Unconventional Resources Technology Conference, August 1-3, 2016
San Antonio, Texas
Hydraulic fracturing has been instrumental in commercializing ultra-tight unconventional resources. Although hydraulic fracturing has been used for nearly half a century in more than a million wells, understanding and mapping hydraulic fracture growth remains a challenge for shales and ultra-tight reservoirs. A number of approaches have been taken to better understand and characterize hydraulic fractures in the subsurface, but a technology which can accurately map hydraulic fractures with minimal operational interference and negligible cost remains elusive. Microseismic based mapping is arguably the most ubiquitously deployed method, but this approach is costly and provides limited insight into characterizing hydraulic fractures. Alternative technologies for mapping hydraulic fractures are currently being explored, but many of these technologies provide only qualitative information or require expensive data acquisition tools. This paper discusses a novel hydraulic fracture and proppant mapping technology (IMAGE Frac), which is technically robust, easy to use, and low cost. The technology is founded upon basic poromechanic theory, utilizing measurements from surface pressure gauges during the stimulation process to determine the geometry, orientation, and spatial location of hydraulic fractures with higher precision than other traditional techniques, while providing insight into the proppant distribution. The data acquisition approach requires only minor deviations from traditional practices and can be implemented without impacting completions efficiency. This technology has been utilized successfully in over 30 wells in multiple plays including the Bakken and Eagle Ford and is targeted for deployment in several other plays in mid-2016. An overview of the technology is provided along with an in-depth discussion of the validation studies from both the field and simulations. Two case studies are provided, which show the potential of the technology to provide new insight and improve drilling and completions operations. The case studies illustrate specific examples of how this technology enables better selection of landing zones, proppant size, pumped volumes, well spacing, and overall completions strategy. A companion paper (Kampfer and Dawson, 2016) discusses the fundamentals of the technology and provides in-depth, simulation-based studies, which demonstrate the robustness of the technique.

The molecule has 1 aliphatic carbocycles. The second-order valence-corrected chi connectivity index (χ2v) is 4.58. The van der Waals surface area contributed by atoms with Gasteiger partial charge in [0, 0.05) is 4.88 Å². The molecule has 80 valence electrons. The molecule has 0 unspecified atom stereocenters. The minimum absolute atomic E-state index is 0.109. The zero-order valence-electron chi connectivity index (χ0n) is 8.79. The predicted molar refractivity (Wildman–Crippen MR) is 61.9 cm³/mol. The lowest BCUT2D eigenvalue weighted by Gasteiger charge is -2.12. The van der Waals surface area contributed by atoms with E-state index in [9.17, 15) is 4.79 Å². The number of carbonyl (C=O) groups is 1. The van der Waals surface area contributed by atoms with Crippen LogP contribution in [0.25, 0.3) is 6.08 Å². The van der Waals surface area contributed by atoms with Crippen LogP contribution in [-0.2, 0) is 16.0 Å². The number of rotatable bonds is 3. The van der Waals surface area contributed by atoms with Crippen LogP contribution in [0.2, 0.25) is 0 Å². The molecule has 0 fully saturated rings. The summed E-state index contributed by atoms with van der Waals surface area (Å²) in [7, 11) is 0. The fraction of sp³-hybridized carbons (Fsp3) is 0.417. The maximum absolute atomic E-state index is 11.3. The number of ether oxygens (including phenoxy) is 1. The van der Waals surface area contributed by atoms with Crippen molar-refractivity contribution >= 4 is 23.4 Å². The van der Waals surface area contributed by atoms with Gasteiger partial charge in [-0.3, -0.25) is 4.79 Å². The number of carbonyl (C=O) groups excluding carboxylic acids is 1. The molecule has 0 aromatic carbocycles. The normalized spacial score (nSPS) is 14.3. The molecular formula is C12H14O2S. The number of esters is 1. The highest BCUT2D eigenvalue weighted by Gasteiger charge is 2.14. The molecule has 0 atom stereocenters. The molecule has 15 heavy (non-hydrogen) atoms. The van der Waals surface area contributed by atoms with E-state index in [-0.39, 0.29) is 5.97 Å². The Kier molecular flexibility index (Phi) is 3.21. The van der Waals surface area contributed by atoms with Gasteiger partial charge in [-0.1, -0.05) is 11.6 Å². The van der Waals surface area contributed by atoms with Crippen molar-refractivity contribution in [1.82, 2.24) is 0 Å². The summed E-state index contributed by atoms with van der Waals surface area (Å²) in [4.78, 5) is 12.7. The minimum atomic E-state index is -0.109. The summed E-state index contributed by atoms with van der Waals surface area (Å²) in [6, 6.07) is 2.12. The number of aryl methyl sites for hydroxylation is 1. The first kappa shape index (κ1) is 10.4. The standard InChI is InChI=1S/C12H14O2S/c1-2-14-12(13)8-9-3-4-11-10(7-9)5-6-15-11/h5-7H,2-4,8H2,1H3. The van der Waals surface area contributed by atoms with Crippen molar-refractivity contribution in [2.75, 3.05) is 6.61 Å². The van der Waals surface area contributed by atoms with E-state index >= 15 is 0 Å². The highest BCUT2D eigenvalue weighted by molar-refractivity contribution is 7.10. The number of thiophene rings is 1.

US Rock Mechanics / Geomechanics Symposium
June 26-29, 2016
Joel Parshall, JPT Features Editor, Society of Petroleum Engineers
November 30, 2016